Shorting Delivery Drivers’ Tips Will Cost Amazon $61.7M in Settlement

After promising that drivers would collect 100% of any tips, Amazon kept tip amounts secret and dipped into the money to cover drivers’ payments.

(Image by josemiguels from Pixabay via Courthouse News)

WASHINGTON (CN) — Amazon agreed Tuesday to pay more than $61.7 million to settle Federal Trade Commission charges that it failed to pay its delivery drivers the full amount of tips as promised.  

The $61.7 million represents the full amount that the commission says Amazon withheld from drivers in its Flex program between late 2016 and mid-2019.

Amazon did not admit to wrongdoing as part of the deal. “While we disagree that the historical way we reported pay to drivers was unclear, we added additional clarity in 2019 and are pleased to put this matter behind us,” a spokesperson said Tuesday.

Amazon Flex is a program in which drivers, classified by Amazon as independent contractors, can agree to make deliveries using their personal vehicles. Flex drivers deliver goods and groceries ordered through the Prime Now and AmazonFresh programs, through which customers can add a tip for their drivers. 

According to the FTC’s 12-page complaint against the Seattle-based tech giant and its subsidiary, Amazon Logistics, the company regularly marketed that drivers participating in the Flex program would be paid $18–25 per hour for their work making deliveries to customers. The ads, along with other materials provided to Flex drivers, also prominently assured drivers that 100% of their tips will be passed on to drivers.  

As quoted in the complaint, the company promised drivers in the FAQs of the Amazon Flex App: “You will receive 100% of the tips you earn while delivering with Amazon Flex.”

And for a time that was true. But the FTC says Amazon secretly deployed an algorithm in late 2016 that lowered the hourly rate it paid drivers and used up to a third of customers’ tips that amount.

It was only after the FTC began investigating in August 2019 that Amazon reverted to the previous policy. Still in force today, this pay model gives drivers an identified base amount plus 100% of tips, with a clear breakdown between the two.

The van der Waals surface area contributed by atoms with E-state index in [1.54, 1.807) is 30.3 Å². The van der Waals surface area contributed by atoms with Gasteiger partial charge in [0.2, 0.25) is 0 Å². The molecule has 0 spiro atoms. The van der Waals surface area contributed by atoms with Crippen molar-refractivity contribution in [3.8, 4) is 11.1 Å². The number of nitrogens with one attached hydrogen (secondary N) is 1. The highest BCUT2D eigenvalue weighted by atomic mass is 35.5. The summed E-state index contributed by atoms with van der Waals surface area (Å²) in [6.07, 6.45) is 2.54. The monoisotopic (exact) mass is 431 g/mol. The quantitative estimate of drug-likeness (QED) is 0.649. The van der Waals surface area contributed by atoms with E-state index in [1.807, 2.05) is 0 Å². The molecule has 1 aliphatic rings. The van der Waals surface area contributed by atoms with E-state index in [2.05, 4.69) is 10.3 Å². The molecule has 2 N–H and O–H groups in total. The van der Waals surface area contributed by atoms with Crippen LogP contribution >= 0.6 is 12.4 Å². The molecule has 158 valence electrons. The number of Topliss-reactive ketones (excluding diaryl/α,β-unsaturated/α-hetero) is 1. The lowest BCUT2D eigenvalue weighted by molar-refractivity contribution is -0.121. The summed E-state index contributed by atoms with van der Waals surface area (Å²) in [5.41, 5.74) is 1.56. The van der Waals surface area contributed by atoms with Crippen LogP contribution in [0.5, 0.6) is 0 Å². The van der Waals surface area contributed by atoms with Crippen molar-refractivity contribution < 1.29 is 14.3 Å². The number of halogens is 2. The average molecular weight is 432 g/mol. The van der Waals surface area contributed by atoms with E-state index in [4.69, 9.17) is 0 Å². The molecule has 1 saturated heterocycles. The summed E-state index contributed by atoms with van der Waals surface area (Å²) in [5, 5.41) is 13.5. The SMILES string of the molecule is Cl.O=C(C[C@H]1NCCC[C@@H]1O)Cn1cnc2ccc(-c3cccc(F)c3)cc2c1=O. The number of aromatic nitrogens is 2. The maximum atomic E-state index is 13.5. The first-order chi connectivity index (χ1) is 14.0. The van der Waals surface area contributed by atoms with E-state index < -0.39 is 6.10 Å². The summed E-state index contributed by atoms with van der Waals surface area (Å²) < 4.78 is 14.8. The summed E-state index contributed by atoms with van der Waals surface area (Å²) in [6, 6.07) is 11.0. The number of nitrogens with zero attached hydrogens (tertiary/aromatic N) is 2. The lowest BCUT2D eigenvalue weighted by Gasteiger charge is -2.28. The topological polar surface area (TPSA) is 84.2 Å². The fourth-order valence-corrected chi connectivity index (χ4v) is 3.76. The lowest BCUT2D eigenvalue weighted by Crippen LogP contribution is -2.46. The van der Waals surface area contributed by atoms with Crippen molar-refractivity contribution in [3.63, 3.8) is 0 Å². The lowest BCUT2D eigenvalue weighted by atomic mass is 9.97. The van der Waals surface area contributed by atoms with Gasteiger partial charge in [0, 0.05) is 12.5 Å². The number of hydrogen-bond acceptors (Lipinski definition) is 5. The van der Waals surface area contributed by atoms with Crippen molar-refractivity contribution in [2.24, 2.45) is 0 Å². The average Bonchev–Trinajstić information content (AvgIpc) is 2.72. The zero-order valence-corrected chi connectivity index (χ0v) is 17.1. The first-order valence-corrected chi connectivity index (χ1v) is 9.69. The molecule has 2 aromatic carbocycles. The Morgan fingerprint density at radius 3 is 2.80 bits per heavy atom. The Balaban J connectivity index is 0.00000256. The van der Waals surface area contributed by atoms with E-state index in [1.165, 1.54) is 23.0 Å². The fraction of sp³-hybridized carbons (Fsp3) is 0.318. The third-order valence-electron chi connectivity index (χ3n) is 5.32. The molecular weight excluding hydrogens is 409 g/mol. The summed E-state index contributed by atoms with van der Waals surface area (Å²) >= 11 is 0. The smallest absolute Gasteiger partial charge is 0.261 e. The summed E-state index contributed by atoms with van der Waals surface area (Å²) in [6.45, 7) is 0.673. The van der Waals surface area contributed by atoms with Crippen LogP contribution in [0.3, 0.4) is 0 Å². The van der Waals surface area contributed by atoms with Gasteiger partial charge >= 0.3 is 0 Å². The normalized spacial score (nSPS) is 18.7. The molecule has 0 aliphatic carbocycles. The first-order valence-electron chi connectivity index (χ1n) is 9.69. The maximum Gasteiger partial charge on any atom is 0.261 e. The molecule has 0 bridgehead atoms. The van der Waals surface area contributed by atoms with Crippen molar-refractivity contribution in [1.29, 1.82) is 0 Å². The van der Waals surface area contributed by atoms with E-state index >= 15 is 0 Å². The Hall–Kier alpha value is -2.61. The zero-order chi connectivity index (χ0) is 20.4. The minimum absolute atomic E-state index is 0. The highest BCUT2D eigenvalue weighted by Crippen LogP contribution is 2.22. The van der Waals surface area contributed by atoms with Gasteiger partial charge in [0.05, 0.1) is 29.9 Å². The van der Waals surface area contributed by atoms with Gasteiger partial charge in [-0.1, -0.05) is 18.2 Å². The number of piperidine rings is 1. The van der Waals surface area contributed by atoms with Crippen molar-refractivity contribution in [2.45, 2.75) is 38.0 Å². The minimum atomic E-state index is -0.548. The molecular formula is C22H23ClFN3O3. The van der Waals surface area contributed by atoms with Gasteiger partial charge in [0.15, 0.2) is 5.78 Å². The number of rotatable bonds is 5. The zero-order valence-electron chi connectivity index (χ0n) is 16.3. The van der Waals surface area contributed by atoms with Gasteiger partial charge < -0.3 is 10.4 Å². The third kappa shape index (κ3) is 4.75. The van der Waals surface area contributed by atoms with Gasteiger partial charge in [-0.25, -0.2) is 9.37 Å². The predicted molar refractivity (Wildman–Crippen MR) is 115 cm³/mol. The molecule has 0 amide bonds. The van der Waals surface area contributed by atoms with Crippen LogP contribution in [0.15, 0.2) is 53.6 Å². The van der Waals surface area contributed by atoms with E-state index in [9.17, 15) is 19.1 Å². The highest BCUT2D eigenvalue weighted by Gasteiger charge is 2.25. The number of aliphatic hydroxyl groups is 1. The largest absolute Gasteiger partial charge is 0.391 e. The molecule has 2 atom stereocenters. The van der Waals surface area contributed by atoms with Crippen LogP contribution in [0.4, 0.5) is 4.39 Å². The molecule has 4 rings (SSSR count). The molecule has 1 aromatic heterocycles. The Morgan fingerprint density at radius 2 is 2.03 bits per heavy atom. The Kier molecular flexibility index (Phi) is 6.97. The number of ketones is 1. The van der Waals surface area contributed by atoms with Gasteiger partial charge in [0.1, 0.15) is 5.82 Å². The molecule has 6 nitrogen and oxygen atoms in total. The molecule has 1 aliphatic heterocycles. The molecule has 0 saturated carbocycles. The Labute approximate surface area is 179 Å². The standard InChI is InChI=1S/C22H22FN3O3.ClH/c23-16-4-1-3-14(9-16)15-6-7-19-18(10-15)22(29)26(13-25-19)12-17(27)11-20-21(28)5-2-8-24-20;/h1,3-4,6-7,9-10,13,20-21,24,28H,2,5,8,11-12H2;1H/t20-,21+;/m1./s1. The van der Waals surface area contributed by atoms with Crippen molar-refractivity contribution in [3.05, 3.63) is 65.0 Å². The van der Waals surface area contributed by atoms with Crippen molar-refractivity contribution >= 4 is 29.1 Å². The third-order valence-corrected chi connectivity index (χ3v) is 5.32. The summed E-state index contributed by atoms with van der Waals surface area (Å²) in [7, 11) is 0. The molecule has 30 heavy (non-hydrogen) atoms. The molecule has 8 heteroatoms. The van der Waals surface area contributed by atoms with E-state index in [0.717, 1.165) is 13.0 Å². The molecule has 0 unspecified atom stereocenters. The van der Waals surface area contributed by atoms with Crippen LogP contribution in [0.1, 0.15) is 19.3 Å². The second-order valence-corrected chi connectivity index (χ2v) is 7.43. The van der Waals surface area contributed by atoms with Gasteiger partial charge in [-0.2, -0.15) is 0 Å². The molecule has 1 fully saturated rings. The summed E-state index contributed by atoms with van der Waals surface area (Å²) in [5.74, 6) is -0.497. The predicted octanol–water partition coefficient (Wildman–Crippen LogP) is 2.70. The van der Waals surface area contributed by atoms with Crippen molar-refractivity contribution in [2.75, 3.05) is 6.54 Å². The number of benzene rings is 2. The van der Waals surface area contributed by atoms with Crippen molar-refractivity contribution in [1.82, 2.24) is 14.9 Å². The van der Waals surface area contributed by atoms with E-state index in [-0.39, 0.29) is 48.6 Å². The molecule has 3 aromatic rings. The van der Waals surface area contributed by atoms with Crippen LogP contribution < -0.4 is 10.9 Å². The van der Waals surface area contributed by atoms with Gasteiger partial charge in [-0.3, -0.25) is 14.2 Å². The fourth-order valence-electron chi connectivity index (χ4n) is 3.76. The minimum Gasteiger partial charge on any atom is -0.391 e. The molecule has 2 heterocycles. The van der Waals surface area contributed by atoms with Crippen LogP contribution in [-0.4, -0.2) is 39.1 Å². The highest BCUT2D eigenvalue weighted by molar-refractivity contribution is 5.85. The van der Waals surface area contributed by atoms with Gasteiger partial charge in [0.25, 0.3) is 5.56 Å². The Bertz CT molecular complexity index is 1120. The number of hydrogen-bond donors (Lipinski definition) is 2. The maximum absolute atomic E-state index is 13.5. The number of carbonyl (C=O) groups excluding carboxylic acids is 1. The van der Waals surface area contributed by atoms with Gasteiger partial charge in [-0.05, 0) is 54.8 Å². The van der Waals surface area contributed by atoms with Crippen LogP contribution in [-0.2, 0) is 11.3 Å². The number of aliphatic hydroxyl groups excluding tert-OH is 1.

Veena Dubal, a law professor at UC Hastings, remarked the $61.7 million settlement may make the drivers whole for the withheld tips, but the FTC agreement lacks any penalties to deter this type of tip stealing conduct in the future. 

“Notably, in this case, the practice is only illegal because Amazon made statements assuring both workers and consumers that one hundred percent of tips would go to the drivers,” Dubal said in a statement Tuesday. “Like other gig economy workers, these Amazon Flex drivers are unfairly — and perhaps illegally — bearing the expenses of the delivery business — paying out of pocket for the vehicle expenses, insurance, phone expenses.

“On top of that, Amazon used the black box of algorithmic payment to obscure that they were skimming tips,” she added.  It’s a practice that has been documented across the gig economy — one that is both greedy and unethical.” 

In recent years, Amazon has been working to deliver most of its packages itself and rely less on UPS, the U.S. Postal Service and other carriers. Besides its fleet of planes, Amazon has also built several package-sorting hubs at airports, opened warehouses closer to where shoppers live and launched a program that lets contractors start businesses as Amazon Delivery Service Partners, delivering packages in Amazon Prime-branded vans. 

In August 2020, the Ninth Circuit ruled 2-1 that drivers who deliver Amazon packages are transportation workers engaged in interstate commerce even if they do not cross state lines. While federal law says workers must resolve labor disputes through private arbitration rather than open court, this ruling affirmed that Amazon drivers are exempt from the requirement.

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